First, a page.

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Measles Vaccine Reduces Death From Other Infections Too

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posted on Jul, 7 2015 @ 07:17 AM
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a reply to: Agartha

In the us they only tell you the side effects of you ask, often deny there is any risk, and then if you decline they try to take your kids away.




posted on Jul, 7 2015 @ 07:40 AM
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a reply to: Pardon?

You’re making the serious claim that the radiation that is used in cancer treatment is less dangerous than the x-rays we get for non-cancer treatment purposes?

You know, when you use name-calling such as “Unhealthy Deranger,” you are resorting to the technique of ridicule, which is a fallacy of reason.

I see the Mike Adams story and the story by Carol Smith are from 2010. Perhaps a lot has changed since then.

Is the only information you’re interested in is that which is published in scientific papers? Is there no value in investigative journalism?

“Neutralization by "antineoplastin" of insulin-activated nitric oxide synthase antibody and its effects in cancers.”

That sounds as if antineoplastin is a process.

Is it?

I was not commenting on your post to the “scientist.” I was commenting on your stated work experience and your rude remarks to me and others about lack of scientific acumen. Remarks that are quite unnecessary and are actually off-topic.



posted on Jul, 7 2015 @ 09:37 AM
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originally posted by: ConnectDots
a reply to: Pardon?

You’re making the serious claim that the radiation that is used in cancer treatment is less dangerous than the x-rays we get for non-cancer treatment purposes?


No.
Show me where I made that claim.
I said that radiotherapy is specifically targeted.
It's not like getting an x-ray.


You know, when you use name-calling such as “Unhealthy Deranger,” you are resorting to the technique of ridicule, which is a fallacy of reason.

Those who promote the ridiculous should accept that they will be ridiculed.
It's infinitely more acceptable than his offerings though.
He should be thankful he gets off so lightly.
blogs.discovermagazine.com...

And don't forget his scams prior to his health crusade...
www.zdnet.com...

He earns his money by promoting fear.
He always has done.


I see the Mike Adams story and the story by Carol Smith are from 2010. Perhaps a lot has changed since then.

That would seem to be the case wouldn't it?


Is the only information you’re interested in is that which is published in scientific papers? Is there no value in investigative journalism?

I'll happily accept information from pretty much anywhere.
As long as it's verifiable.
And up to date.


“Neutralization by "antineoplastin" of insulin-activated nitric oxide synthase antibody and its effects in cancers.”

That sounds as if antineoplastin is a process.

Is it?

This in the results section.
RESULTS:
"Neither antineoplastin I nor antineoplastin II itself enters into the circulation"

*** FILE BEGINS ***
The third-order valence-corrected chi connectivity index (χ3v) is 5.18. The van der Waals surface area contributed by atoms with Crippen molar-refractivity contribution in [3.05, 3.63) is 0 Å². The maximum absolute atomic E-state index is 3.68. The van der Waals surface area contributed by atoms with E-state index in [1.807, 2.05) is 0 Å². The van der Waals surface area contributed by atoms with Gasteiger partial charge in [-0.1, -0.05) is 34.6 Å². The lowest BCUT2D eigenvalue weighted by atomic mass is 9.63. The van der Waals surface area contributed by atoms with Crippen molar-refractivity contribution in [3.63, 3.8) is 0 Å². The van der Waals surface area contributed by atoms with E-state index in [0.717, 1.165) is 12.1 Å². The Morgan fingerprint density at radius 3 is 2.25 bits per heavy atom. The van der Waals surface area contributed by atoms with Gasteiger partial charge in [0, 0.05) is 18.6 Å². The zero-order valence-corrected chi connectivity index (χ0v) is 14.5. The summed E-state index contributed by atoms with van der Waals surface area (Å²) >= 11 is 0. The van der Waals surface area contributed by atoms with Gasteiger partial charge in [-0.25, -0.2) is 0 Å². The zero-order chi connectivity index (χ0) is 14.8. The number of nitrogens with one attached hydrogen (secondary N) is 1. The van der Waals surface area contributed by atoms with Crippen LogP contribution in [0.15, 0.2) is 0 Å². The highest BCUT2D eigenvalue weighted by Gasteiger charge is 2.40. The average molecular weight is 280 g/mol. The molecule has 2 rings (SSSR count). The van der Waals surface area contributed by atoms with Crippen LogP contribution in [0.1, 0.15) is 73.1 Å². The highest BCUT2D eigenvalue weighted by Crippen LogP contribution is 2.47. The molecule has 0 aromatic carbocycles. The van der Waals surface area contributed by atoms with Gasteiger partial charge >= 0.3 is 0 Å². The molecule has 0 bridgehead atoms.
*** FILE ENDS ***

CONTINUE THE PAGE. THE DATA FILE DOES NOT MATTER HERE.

They've applied the term to specific compounds.




I was not commenting on your post to the “scientist.” I was commenting on your stated work experience and your rude remarks to me and others about lack of scientific acumen. Remarks that are quite unnecessary and are actually off-topic.


My experience was stated as a direct explanation of why the "scientist" was talking from where the sun doesn't shine.
And it's true, no-one I've ever worked with has ever called themselves a scientist.

As for my remarks, considering the subject matter I like to think I'm actually being as civil as people deserve.



posted on Jul, 7 2015 @ 09:37 AM
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Adding what I posted in another thread. Anecdotes are in fact scientific evidence. Its called case studies, and they make up a good percentage of most medical research.



posted on Jul, 7 2015 @ 09:43 AM
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originally posted by: pexx421
Adding what I posted in another thread. Anecdotes are in fact scientific evidence. Its called case studies, and they make up a good percentage of most medical research.


Case studies do form part of medical research but without evidence to back them up they are worthless.
As the old saying goes, the plural of anecdote is not data.



posted on Jul, 7 2015 @ 10:00 AM
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originally posted by: pexx421
a reply to: Agartha

In the us they only tell you the side effects of you ask, often deny there is any risk, and then if you decline they try to take your kids away.


I like the way things are done in the UK, we never force a patient to have a certain treatment, everything is done with informed consent. And if somebody wants to refuse a medication or procedure then we have to respect their choice (obviously to a certain extent, if a child needs blood transfusion to survive but parents won't allow it because they are Jehova Witness, doctors can legally intervene to protect the kids life).

This is why I am firmly pro-vaccination but would never agree to force anybody to be vaccinated, despite the unfortunate consequences to those that need herd immunization.



posted on Jul, 7 2015 @ 12:52 PM